- Nausea and/or acid reflux
- Constant fatigue
- Feeling weak
- Kidney stones
- Muscle cramps
You do not have to have all these health problems in order to have a deficiency, but if you find yourself nodding at a number of them, it is a good idea to consider a magnesium supplement. This is especially true because a deficiency in this mineral is also an indicator of an elevated cortisol level.
Increasing Magnesium Levels
Research indicates that in the USA alone, approximately three-quarters of the population suffer from a magnesium deficiency. Incidents of chronic disease are on the rise. Research has proven a link between magnesium and over 300 different biochemical reactions in the human body. With the importance of magnesium clear, it is valuable to consider different ways of increasing magnesium levels in the body.
Magnesium Absorption Through the Skin
Oral magnesium supplements do not work well to control cortisol levels for everybody. Some forms of magnesium have even been shown to have an absorption rate of only four percent.
However, magnesium absorption through the skin is extremely effective.
Magnesium chloride bath/footbath
A bath or footbath with magnesium chloride crystals allows magnesium to enter the body through the skin. Because it is delivered to the body via the skin, it is easily tolerated and assimilated by most people, especially in the muscular system where magnesium is needed for it to function optimally. Note that those in advanced stages of adrenal fatigue may not be able to tolerate such modality.
Magnesium oil is readily absorbed through the skin and is convenient to use. Some people, however, find that it tends to dry out their skin. If you fall into this category, try taking a shower after about half an hour of spraying to get rid of any excess. Those with advanced AFS also tend to develop paradoxical reactions and have difficulty tolerating this form of magnesium.
In butter or lotion form
Magnesium lotion or butter is applied topically. Due to the other ingredients in this form, the skin is not dried out. Again, it may not be well tolerated by those in advanced stages of AFS.
Swim in the sea
Sea water is a rich source of magnesium. A daily swim in the sea will help improve your levels of this mineral.
Oral Magnesium Supplements and Diet
Internally, magnesium is absorbed through the intestinal tract. This includes the mouth, esophagus, stomach, small intestine, and large intestine.
Of the magnesium taken orally, 40% is absorbed by the small intestine, 5% by the large intestine, and the rest, a staggering 55%, leaves the body as waste. Some people are only able to absorb 20% of the total oral supplements consumed, while certain supplements, such as magnesium oxide, only have an absorption rate of 4%. This makes oral supplementation a poor option for many.
As far as diet goes, however, there are a number of ways to obtain more magnesium naturally. It is important to note that certain foods actively contribute towards magnesium absorption, while others hinder the process.
Foods that help magnesium absorption
- Complex carbohydrates
- Protein (not including unfermented soy products)
- Medium chain triglycerides, e.g. coconut oil
- Fibers that are fermentable or soluble, e.g. fruit and vegetables
Foods that hinder magnesium absorption
- High oxalates foods, e.g. leafy green vegetables, caffeine, cacao, tea, and nuts
- High phytate foods, e.g. whole flour, bran, soy, grains, soy, beans (unsprouted)
- Fibers that are not fermentable or non-soluble, e.g. bran, seeds, and whole grain
When eating food high in magnesium, the absorption rate of magnesium is also higher.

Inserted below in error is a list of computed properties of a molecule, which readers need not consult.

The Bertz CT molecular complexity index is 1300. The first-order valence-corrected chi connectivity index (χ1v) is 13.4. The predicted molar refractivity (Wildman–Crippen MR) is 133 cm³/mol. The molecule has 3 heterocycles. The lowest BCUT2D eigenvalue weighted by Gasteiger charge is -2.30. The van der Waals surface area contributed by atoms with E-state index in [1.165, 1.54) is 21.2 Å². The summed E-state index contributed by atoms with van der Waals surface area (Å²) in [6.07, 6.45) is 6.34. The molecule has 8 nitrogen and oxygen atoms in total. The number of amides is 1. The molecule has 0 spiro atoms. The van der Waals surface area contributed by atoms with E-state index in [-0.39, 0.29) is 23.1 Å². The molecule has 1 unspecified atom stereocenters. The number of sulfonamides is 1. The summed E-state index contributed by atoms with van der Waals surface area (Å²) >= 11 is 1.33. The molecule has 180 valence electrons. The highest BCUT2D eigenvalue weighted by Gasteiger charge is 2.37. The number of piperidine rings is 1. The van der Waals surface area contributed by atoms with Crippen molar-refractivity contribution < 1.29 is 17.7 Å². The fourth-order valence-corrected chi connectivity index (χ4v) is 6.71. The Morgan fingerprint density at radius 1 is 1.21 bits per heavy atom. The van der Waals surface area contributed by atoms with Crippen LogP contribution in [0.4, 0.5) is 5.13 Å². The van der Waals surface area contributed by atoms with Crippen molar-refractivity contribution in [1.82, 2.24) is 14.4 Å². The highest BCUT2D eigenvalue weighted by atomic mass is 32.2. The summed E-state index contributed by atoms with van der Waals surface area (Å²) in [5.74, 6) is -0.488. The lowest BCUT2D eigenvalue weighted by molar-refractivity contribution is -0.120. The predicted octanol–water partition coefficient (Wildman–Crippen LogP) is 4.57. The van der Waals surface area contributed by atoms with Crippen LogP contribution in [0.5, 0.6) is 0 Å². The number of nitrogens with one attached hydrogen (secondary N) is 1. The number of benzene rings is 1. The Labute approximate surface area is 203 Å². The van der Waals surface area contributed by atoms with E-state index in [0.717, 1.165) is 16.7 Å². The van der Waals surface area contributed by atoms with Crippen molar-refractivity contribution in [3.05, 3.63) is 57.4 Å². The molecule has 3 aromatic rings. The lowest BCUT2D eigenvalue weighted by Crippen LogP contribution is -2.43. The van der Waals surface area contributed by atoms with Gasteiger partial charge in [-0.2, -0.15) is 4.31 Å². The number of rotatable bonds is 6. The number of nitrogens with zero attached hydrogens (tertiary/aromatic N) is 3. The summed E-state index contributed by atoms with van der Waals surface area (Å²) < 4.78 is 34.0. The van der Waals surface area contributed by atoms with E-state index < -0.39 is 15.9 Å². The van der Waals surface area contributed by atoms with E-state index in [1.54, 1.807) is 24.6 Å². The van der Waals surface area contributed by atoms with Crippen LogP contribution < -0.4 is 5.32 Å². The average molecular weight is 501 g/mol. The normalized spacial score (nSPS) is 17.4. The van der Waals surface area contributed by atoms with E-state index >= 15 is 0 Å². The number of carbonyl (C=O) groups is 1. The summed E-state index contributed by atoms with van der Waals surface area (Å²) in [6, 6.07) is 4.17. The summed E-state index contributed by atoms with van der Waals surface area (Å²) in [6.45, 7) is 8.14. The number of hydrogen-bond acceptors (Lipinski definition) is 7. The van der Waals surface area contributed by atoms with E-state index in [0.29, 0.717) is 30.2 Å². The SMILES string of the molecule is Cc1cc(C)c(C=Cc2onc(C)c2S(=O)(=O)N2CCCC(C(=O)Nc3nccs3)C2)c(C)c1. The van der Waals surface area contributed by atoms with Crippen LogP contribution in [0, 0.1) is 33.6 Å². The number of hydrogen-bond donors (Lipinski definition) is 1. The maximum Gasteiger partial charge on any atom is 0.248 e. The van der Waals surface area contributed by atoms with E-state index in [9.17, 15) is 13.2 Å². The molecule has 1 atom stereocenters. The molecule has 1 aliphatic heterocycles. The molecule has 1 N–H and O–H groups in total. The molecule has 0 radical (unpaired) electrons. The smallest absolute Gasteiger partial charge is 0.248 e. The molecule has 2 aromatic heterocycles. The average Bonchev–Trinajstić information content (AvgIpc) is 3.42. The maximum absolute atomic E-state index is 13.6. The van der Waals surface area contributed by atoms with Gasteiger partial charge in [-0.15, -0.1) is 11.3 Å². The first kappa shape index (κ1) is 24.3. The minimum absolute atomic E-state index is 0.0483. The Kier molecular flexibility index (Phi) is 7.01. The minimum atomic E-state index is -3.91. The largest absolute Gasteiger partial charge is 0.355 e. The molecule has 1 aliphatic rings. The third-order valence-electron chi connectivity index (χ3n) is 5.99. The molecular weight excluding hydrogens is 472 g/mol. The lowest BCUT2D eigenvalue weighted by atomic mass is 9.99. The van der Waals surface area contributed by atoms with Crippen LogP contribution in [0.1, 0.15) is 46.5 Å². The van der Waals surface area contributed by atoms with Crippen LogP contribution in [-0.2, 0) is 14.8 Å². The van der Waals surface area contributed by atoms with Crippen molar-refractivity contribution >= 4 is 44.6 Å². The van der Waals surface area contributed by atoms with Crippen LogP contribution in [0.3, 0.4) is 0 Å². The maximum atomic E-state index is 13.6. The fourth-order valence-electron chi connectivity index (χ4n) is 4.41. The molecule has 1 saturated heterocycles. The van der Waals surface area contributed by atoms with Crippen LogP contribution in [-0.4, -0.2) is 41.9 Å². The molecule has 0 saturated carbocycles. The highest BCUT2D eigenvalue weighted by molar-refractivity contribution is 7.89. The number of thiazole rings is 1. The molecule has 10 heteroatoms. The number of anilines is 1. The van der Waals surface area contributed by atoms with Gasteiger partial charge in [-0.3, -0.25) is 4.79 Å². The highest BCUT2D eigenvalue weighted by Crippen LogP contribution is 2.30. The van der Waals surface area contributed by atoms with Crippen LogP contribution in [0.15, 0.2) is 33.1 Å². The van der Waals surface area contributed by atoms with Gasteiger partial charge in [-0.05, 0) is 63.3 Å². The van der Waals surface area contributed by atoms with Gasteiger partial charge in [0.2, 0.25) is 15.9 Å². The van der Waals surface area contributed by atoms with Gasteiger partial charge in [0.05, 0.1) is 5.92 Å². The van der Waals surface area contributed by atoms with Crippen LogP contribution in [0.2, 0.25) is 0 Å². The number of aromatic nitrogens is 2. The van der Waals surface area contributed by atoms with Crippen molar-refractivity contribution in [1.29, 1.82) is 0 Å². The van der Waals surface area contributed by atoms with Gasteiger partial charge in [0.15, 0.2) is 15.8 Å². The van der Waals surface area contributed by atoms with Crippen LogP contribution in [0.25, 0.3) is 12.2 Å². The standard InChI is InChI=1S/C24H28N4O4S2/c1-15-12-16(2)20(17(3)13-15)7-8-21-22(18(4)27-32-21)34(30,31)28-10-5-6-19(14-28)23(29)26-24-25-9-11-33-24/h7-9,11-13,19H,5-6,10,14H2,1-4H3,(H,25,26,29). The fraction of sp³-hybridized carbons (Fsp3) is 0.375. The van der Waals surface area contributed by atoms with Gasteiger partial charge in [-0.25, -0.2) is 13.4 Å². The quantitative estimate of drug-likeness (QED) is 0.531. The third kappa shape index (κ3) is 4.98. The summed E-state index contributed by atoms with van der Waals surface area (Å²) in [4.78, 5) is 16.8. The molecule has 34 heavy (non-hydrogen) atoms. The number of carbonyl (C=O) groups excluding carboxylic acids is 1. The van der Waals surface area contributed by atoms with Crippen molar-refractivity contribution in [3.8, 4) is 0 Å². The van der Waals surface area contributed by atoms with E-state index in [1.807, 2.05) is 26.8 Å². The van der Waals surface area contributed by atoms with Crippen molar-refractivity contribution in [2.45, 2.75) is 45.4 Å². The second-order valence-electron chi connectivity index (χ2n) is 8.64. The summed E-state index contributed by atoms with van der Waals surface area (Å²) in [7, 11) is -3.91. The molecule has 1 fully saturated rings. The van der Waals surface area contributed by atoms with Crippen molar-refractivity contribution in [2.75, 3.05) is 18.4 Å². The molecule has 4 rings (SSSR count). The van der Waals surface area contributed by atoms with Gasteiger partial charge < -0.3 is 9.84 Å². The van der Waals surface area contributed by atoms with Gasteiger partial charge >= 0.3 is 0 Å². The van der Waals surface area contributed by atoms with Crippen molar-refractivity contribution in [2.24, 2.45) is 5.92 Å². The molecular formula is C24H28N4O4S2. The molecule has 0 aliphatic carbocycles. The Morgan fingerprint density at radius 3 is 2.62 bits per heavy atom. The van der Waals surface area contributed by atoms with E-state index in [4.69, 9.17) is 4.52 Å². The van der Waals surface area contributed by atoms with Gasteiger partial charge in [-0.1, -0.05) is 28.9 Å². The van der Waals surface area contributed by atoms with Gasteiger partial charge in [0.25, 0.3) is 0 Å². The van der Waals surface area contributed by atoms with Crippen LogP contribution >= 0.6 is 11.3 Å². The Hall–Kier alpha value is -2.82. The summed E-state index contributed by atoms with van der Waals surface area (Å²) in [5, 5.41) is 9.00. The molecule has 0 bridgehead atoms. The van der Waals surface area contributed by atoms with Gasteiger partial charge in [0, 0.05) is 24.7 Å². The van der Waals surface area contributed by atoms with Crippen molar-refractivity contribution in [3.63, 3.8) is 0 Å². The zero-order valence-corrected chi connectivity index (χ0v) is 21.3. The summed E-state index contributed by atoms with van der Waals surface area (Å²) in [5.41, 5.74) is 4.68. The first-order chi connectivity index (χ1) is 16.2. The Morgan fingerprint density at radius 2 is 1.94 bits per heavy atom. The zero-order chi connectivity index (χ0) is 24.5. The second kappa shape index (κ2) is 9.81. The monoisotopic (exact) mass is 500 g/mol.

Foods with the highest magnesium counts
- brazil nuts
- dulse (a dark red seaweed)
- hazelnuts (filberts)
Cautions for Magnesium Supplementation
Certain medications and health problems are negatively affected by magnesium supplements. These medications include those taken for heartburn, blood pressure, and for psychiatric problems.
People with shortened bowels due to surgery may find they have diarrhea when taking oral supplements. In these instances, a topical application applied to the skin is better.
People with kidney problems, bradycardia, bowel obstructions, and myasthenia gravis should avoid magnesium cortisol supplements.
Can You Have Too Much Magnesium?
It is possible to have too much magnesium, although it is a rare occurrence. The body’s internal method of getting rid of excessive magnesium is by initiating diarrhea. Once the body’s tolerance level is reached, a harmless diarrhea will ensue. Simply reduce magnesium and this should resolve spontaneously.
Consistent excessive magnesium can lead to what what is known as hypermagnesemia. This can occur in those suffering from chronic health conditions. Indications of a magnesium overload include an irregular heartbeat, retention of urine, respiratory problems, cardiac arrest, nausea, vomiting, muscle weakness, and general lethargy.
Your body needs cortisol, and at times, it needs higher than normal levels of the hormone in order to survive a stressful situation. Sometimes, the body makes too much cortisol due to the HPA axis being constantly on the alert. The long-term effects are debilitating.
Cortisol, as with all other hormones in the body, needs to be in a state of balance in order for your all your body’s systems to function at their optimal level. When this is not the case, however, the adrenal glands are consistently forced to put out ever increasing amounts of this hormone, and all systems are impacted.
Phosphatidylserine and magnesium cortisol supplements are two important alternatives for lowering these cortisol levels. Any kind of oral cortisol supplements, however, need to be taken according to a certain dosage in order to avoid negative side-effects. It is important, therefore, that where adrenal fatigue and supplementation are considered, you choose the best course of action for your body with the guidance of a qualified practitioner.
© Copyright 2016 Michael Lam, M.D. All Rights Reserved.